Paul’s conversion, for instance, most clearly recalls Isaiah 49, and would itself become the frame through which later Christians would understand their own authentic conversion stories, including that of Augustine. Alma’s, similarly, includes common commissioning themes such as divine reproof, hunger and fasting, warning of the difficulty of the task, as well as the offering of intercessory prayer, a theme common to non-biblical theophanies that isn’t found in the Bible. Goff further highlights the theme of remembrance, as well as the various chiastic elements scattered throughout Alma’s accounts.
For Goff, understanding Alma requires looking not just to Paul (or to Maccabees, to which it shows much stronger parallels), but to Lehi (whom Alma quotes)and Abinadi. Goff pays particular attention to the latter, whose narrative, despite not including an explicit commission, includes a number of common elements found in other commissioning stories, such as concealment, theophany, and prophetic succession (i.e., to Alma the Elder), all of which sets the stage for Alma the Younger’s own commissioning later in the narrative.
Goff closes by emphasizing the importance of foundational assumptions to the interpretation of ancient (or modern) texts. For Goff, and many others, all interpretation proceeds from a position of faith in those core assumptions, and the key assumption in this case–that historical truth can be accurately divined (or dismissed) on the basis of textual similarity–is one we should think about more deeply before swallowing.
Goff insights here are important, and ones that should instill humility in anyone seeking to make strong claims about the historicity of ancient texts. It’s not particularly difficult for people on either side to see parallels or find common language and then use that evidence to draw conclusions about where those parallels came from. Goff’s critiques remind us that such parallels could come from any number of places, including genuinely ancient literary motifs.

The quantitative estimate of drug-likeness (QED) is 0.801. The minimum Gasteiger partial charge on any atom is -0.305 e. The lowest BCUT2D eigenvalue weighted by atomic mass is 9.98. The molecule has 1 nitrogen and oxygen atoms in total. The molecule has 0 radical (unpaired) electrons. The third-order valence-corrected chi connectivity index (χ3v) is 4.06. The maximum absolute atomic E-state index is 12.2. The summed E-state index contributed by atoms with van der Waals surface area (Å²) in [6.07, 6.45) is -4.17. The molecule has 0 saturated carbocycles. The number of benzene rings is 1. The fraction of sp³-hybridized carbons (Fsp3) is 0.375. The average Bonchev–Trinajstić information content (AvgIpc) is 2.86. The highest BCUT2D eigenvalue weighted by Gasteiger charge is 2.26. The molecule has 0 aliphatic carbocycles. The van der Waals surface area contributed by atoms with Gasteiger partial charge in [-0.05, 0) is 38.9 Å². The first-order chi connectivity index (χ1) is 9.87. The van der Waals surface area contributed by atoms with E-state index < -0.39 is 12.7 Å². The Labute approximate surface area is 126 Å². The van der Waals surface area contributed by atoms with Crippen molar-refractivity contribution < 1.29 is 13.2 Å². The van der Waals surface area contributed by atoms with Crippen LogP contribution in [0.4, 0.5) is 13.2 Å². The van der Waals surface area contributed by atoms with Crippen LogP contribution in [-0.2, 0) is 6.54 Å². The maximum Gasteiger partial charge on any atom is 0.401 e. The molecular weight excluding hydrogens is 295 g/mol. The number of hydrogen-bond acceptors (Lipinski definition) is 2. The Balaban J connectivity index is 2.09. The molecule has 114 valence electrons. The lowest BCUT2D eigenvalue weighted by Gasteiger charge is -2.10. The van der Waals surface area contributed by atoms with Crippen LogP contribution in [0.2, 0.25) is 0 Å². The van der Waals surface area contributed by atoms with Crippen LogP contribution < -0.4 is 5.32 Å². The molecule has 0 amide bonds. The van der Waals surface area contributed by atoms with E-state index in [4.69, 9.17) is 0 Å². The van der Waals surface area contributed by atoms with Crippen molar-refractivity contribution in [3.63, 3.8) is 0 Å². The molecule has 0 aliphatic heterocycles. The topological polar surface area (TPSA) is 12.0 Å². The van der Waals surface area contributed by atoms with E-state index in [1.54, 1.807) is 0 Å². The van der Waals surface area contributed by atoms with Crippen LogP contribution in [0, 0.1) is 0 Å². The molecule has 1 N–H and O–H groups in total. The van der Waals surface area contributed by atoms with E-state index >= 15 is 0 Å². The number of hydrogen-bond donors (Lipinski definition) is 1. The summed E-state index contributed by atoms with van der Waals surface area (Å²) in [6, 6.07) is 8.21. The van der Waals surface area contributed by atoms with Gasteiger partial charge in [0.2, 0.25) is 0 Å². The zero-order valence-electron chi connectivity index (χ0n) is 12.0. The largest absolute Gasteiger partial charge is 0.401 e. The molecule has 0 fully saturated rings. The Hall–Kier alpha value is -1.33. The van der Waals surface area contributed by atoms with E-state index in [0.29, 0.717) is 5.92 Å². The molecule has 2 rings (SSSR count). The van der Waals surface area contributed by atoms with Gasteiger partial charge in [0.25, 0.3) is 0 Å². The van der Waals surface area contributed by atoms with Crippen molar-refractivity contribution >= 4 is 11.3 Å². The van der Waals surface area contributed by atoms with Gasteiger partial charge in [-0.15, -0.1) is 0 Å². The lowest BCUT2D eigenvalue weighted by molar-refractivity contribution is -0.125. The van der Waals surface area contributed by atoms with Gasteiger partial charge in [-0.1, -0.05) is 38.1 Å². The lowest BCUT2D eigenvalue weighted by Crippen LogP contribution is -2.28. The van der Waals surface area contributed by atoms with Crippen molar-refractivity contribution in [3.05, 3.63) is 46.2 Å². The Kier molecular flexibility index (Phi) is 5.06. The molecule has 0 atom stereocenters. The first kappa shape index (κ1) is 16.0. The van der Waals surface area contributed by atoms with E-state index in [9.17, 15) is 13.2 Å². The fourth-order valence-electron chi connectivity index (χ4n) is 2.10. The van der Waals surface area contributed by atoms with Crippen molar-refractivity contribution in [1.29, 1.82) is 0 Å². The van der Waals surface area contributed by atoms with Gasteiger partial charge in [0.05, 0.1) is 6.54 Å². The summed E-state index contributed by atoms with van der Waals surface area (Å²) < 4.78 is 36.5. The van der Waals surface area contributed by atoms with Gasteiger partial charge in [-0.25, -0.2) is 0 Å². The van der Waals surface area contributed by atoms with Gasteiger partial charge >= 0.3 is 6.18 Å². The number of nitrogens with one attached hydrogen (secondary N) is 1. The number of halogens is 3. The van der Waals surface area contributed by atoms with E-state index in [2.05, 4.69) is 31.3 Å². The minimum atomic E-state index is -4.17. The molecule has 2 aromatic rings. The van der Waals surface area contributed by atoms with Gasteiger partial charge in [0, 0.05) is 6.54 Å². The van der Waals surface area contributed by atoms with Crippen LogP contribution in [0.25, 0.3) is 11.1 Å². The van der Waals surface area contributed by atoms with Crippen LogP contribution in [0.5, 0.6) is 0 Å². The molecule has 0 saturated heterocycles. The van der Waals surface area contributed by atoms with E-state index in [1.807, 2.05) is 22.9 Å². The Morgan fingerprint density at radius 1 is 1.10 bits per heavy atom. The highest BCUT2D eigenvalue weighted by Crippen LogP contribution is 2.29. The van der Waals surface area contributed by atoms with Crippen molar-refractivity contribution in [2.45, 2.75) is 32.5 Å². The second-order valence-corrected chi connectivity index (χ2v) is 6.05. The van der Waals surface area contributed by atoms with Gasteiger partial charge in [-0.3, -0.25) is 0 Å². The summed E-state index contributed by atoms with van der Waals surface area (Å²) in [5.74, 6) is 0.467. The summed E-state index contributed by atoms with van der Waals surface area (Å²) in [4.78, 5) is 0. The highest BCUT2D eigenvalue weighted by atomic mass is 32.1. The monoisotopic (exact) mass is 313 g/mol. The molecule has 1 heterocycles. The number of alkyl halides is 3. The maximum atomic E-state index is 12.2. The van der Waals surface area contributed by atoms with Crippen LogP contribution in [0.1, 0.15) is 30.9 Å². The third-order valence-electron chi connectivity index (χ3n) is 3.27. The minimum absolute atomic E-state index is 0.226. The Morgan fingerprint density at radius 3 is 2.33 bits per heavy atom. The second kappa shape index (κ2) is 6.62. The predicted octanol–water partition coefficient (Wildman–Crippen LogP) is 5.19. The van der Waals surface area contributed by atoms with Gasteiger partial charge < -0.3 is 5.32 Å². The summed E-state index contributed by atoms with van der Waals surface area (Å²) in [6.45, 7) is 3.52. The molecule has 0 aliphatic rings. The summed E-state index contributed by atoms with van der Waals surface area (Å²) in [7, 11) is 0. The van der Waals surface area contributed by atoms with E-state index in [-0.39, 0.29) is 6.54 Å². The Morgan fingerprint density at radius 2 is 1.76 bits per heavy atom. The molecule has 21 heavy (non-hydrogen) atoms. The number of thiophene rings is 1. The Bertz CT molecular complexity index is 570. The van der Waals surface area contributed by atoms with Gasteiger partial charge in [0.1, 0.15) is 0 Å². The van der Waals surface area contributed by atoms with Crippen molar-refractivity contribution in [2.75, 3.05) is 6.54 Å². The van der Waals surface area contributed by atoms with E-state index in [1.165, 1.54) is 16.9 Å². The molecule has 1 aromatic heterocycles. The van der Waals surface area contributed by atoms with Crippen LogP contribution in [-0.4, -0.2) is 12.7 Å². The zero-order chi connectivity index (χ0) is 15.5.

One might wonder why we don’t see Goff’s arguments being made more often in the context of the Book of Mormon. I think one reason might be that the critiques can feel uncomfortable for both sides. They apply just as much to assumptions of scriptural inerrancy as much as they do to critics’ assumptions of fabrication, and though we don’t believe scripture is inerrant, we often act as if scripture captures what “really happened” with near-complete accuracy. But as real people, Nephi and Alma and Moroni would’ve brought their own perspectives to the text—Nephi’s story of the journey from Jerusalem would’ve probably differed in important ways from Laman and Lemuel’s version of the same events, and we would have no way of knowing which version was actually “correct,” if any. Living with that sort of tension can be tough for those that aren’t used to it.
I also think that Goff’s analysis is missing at least one important piece of the puzzle. If Alma’s and Paul’s narratives are based on real events, that means that there’s at least one other common element linking them besides their shared biblical context, and that element is God. If Christ ultimately interacted with both of them, either directly or through his servants, it should be no surprise that he should choose similar methods and messages when seeking to alter the life-course of these soon-to-be prophetic figures. Though we can’t objectively know how much of their stories are grounded in God’s own agentic behavior rather than in archetype, we shouldn’t forget the potential for God to be operating at the roots of these divine experiences.